If ever you doubt yourself, recall first two-wheeler ride


October 28, 2007|By JANET GILBERT

Outside my office window, someone is riding a two-wheeler.

He is a new two-wheeler rider; below his helmet, his countenance is a fine blend of raw concentration and pride. Just a day ago, he was on the wobbly training wheels; now they are on a shelf in his garage, ready to frustrate his younger sister when she graduates from his hand-me-down tricycle to the wonder he now commandeers around my cul-de-sac.

To my recollection, "training wheels" made riding a two-wheel bike seem dangerous, and for a time, nearly impossible. Teetering around corners on the treacherous root-heaved sidewalks of my Long Island neighborhood, I remember thinking, "How much worse is this going to be when these training wheels are off? I can barely stomach riding this thing with them on!"

No, I did not relish the idea of riding the two-wheeler. I frankly couldn't understand the lure of it - why would anyone want to get around in this distinctly unsteady way, when you could run just as fast without fear of falling?

Surprisingly, when the training wheels came off, I discovered that the two-wheeler was fantastic: Without the hindrance of the two flimsy, purposely unbalanced appendages, I could lean smoothly into corners, I could glide, I could go fast and faster and then screech to a halt, making a really satisfying long black mark on the road. And if I fell, it was kind of a surprise; not like the torturous, slow-motion terror of knowing you're going to smack the ground that you got with a fall on training wheels. Eventually, I could bump confidently up curbs and over neighbors' lawns, sometimes ignoring small shrubs in my path. This is what we did before the invention of skate ramps.

And as I watch this boy's face, and his increasing speed as he goes round and round my cul-de-sac, I wonder, was there ever a goal so unrealistic - so darn insurmountable in the first few tries - as riding a two-wheeler?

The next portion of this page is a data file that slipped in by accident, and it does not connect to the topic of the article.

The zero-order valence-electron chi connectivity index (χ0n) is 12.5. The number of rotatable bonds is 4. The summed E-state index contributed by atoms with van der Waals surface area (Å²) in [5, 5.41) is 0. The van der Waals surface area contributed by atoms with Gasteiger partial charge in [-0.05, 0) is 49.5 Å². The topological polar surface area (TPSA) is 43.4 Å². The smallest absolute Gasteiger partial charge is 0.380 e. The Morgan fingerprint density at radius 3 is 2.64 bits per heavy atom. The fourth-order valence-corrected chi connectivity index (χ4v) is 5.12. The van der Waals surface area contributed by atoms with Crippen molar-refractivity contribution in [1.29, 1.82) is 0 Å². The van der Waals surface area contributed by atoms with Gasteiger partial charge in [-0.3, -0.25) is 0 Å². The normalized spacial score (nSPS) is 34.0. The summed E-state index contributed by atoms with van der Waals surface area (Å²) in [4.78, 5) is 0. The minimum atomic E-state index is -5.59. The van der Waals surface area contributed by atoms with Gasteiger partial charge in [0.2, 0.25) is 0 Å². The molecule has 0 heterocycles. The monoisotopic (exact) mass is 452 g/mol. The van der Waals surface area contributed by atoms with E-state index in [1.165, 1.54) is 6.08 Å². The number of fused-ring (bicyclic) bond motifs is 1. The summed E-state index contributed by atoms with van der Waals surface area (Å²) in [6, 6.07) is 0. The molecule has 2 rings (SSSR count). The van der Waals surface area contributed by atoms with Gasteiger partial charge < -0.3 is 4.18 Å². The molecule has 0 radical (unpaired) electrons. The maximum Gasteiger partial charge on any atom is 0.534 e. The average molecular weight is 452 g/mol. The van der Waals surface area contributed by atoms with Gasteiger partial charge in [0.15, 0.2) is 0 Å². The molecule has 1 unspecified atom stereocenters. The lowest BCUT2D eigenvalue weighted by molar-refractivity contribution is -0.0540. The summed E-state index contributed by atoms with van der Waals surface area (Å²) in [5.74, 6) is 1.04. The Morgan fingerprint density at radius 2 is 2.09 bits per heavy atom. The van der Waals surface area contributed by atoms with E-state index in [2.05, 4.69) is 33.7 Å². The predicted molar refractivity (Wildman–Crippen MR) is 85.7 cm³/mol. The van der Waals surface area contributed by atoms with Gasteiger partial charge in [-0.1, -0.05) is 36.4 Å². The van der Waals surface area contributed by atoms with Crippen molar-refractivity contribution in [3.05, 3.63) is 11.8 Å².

Think back - you wanted to do it, or so you thought you did that Saturday morning when your mom or dad suggested "today's the day." For the first hour, you steadfastly refused their direction to "pedal faster," as they jogged behind you, panting, grasping the back of your bike seat while you gave a few lame turns with your legs. Finally, mom or dad got frustrated and threatened to give up. So you pedaled, and took off.

What childhood accomplishment is so grand?

And here are my thoughts as I look at this boy, about to jump my curb and mow down the junipers on his way to the potted mums.

What if we, as adults, approached learning all new, seemingly impossible, things with the same combination of initial trepidation and unshakable confidence that we would ultimately triumph?

We could learn Korean. Master Web site design. Lay tile. Play bridge. Coax bonsai. Water-ski. Make cream puffs. Sing like Luciano Pavarotti.

Well, maybe not that.

There is a professor of psychiatry at Harvard Medical School, Dr. Leston Havens, who wrote this in an essay in the book Letters For Our Children: "I have never seen a significant accomplishment that does not have behind it the encouragement or commitment of others. Over and over again I have found that those who claimed to make it alone had behind them parents or friends whose adoring voices were firmly planted in their heads."

So, whose voice do you hear when you try something - anything - new? I am lucky to have grown up with very positive parents, so I firmly believe I will someday be Owen Wilson's partner on Dancing with the Stars.

If you are not so fortunate as I, and the voice you hear is a critical one, supplant it with one that shouts, "You can do it!"

After all, you rode the two-wheeler. Don't you ever forget it.

Contact Janet at janet@janetgilbertonline.com.

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